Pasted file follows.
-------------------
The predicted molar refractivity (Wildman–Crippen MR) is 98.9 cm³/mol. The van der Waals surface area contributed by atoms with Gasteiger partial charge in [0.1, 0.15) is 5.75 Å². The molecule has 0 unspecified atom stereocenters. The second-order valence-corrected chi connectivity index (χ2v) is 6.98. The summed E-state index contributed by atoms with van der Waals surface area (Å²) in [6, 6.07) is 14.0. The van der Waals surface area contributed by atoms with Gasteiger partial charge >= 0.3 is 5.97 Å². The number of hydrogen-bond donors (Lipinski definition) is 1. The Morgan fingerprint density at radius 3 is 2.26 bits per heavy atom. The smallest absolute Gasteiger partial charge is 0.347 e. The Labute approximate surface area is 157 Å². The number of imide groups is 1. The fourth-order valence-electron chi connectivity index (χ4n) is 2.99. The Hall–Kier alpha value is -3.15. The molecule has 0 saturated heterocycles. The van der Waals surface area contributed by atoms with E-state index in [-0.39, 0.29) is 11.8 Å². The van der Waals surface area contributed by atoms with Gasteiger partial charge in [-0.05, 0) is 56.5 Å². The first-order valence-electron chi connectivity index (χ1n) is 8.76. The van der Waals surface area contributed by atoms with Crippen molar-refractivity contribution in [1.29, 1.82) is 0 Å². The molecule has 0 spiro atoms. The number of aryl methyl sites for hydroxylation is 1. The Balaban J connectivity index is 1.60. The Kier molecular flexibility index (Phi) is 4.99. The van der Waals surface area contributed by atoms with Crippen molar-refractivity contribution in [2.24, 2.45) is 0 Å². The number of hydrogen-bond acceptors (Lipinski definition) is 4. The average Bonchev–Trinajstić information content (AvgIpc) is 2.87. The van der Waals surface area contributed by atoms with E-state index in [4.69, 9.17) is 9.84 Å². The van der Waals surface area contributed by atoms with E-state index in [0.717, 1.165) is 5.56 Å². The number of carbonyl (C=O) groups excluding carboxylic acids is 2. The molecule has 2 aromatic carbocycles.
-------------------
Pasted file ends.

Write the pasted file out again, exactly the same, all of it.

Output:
The predicted molar refractivity (Wildman–Crippen MR) is 98.9 cm³/mol. The van der Waals surface area contributed by atoms with Gasteiger partial charge in [0.1, 0.15) is 5.75 Å². The molecule has 0 unspecified atom stereocenters. The second-order valence-corrected chi connectivity index (χ2v) is 6.98. The summed E-state index contributed by atoms with van der Waals surface area (Å²) in [6, 6.07) is 14.0. The van der Waals surface area contributed by atoms with Gasteiger partial charge >= 0.3 is 5.97 Å². The number of hydrogen-bond donors (Lipinski definition) is 1. The Morgan fingerprint density at radius 3 is 2.26 bits per heavy atom. The smallest absolute Gasteiger partial charge is 0.347 e. The Labute approximate surface area is 157 Å². The number of imide groups is 1. The fourth-order valence-electron chi connectivity index (χ4n) is 2.99. The Hall–Kier alpha value is -3.15. The molecule has 0 saturated heterocycles. The van der Waals surface area contributed by atoms with E-state index in [-0.39, 0.29) is 11.8 Å². The van der Waals surface area contributed by atoms with Gasteiger partial charge in [-0.05, 0) is 56.5 Å². The first-order valence-electron chi connectivity index (χ1n) is 8.76. The van der Waals surface area contributed by atoms with Crippen molar-refractivity contribution in [1.29, 1.82) is 0 Å². The molecule has 0 spiro atoms. The number of aryl methyl sites for hydroxylation is 1. The Balaban J connectivity index is 1.60. The Kier molecular flexibility index (Phi) is 4.99. The van der Waals surface area contributed by atoms with Crippen molar-refractivity contribution in [2.24, 2.45) is 0 Å². The number of hydrogen-bond acceptors (Lipinski definition) is 4. The average Bonchev–Trinajstić information content (AvgIpc) is 2.87. The van der Waals surface area contributed by atoms with E-state index in [4.69, 9.17) is 9.84 Å². The van der Waals surface area contributed by atoms with E-state index in [0.717, 1.165) is 5.56 Å². The number of carbonyl (C=O) groups excluding carboxylic acids is 2. The molecule has 2 aromatic carbocycles.